I did a loan for two members, husband and wife. Between the two of them they had 13 open credit cards accounts of which 9 had balances. This means they had to make 9 different credit card payments each month on top of their mortgage, two auto loans and student loans. Even the best-practices and technology designed to organize your financial world cannot compare with this step: reducing the number of accounts!
Financial advisors and counselors differ in their opinions on credit card debt and credit score strategies. I am not a fan of credit card debt and advise members to keep their credit cards paid off. Sure, keeping small balances and other similar strategies can manipulate your credit score and possibly raise it. But when you apply for a mortgage, your credit score being a 750 instead of a 770 has no effect on your rate but lowering your debt-to-income ratio will increase your borrowing power and make your application much stronger. You will also spend less money in interest and be more organized. 1 stone, 3 pigeons. Or something like that?
3.) Use technology: Mobile banking and Online Banking add value and save time.
There are multiple ways to keep your finances organized using technology. The best resources to choose are the ones that you can interface with both on your smartphone and computer, this way you can always access your account balances and make transfers to/from your savings and checking accounts.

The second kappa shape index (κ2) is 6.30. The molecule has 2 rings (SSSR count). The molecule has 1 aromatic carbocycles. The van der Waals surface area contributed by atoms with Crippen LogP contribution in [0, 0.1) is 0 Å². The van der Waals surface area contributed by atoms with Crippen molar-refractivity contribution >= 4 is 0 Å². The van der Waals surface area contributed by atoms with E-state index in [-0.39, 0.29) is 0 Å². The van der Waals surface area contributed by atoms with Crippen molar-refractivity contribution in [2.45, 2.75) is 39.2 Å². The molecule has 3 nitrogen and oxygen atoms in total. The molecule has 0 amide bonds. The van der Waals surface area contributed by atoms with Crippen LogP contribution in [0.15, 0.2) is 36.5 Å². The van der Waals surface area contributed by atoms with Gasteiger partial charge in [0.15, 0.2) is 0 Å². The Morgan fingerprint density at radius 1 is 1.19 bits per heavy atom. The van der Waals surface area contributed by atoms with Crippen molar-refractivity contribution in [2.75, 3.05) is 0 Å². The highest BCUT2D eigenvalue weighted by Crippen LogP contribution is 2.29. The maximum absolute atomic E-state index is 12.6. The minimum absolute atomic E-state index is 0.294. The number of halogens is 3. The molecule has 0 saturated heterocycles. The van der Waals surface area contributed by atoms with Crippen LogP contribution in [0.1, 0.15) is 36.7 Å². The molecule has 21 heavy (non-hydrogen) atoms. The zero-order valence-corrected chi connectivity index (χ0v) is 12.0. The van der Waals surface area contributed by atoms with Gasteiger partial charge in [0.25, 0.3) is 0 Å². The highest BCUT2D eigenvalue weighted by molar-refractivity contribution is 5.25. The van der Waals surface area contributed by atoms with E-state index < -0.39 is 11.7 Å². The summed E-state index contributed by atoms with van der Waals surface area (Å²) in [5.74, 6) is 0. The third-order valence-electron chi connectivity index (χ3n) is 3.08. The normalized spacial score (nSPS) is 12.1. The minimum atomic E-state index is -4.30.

Shameless Verity Plug: I have banked at multiple financial institutions over the years after moving from California to Washington. Of the 3 large banks and 1 credit union my wife and I have had accounts with before me working for Verity, I can say with confidence and honesty that Verity Credit Union’s online banking platform is the best.
I have set up automatic payments to transfer money for a couple of my bills. I share a monthly bill with my dad and I can transfer money to his account at a different institution each month, also on an automatic schedule. Say goodbye to writing checks and mailing them! Using mobile banking and online banking is just one more tool to use to keep yourself and your finances organized.
There are many more ways you can keep your finances organized like filing systems for important documents, online budgeting software or paying to hand over a shoebox full of receipts to an accountant each year. I feel that these 3 tips covered here are just the beginning and perhaps the most important. Getting your financial world in order is a great way to live with one less stress, build a solid financial foundation and put you on the path to financial freedom. Just Sayin’.
Hello, I’m Jeremy – I manage the business development efforts for Verity’s mortgage department. My passion is in helping Verity members down the path to financial freedom and home ownership. I try to go beyond the mortgage loan when helping members as I discuss real estate and financial education.
I have a degree in financial services and financial management from California State University. I currently live in Auburn, WA with my wife and baby on the way.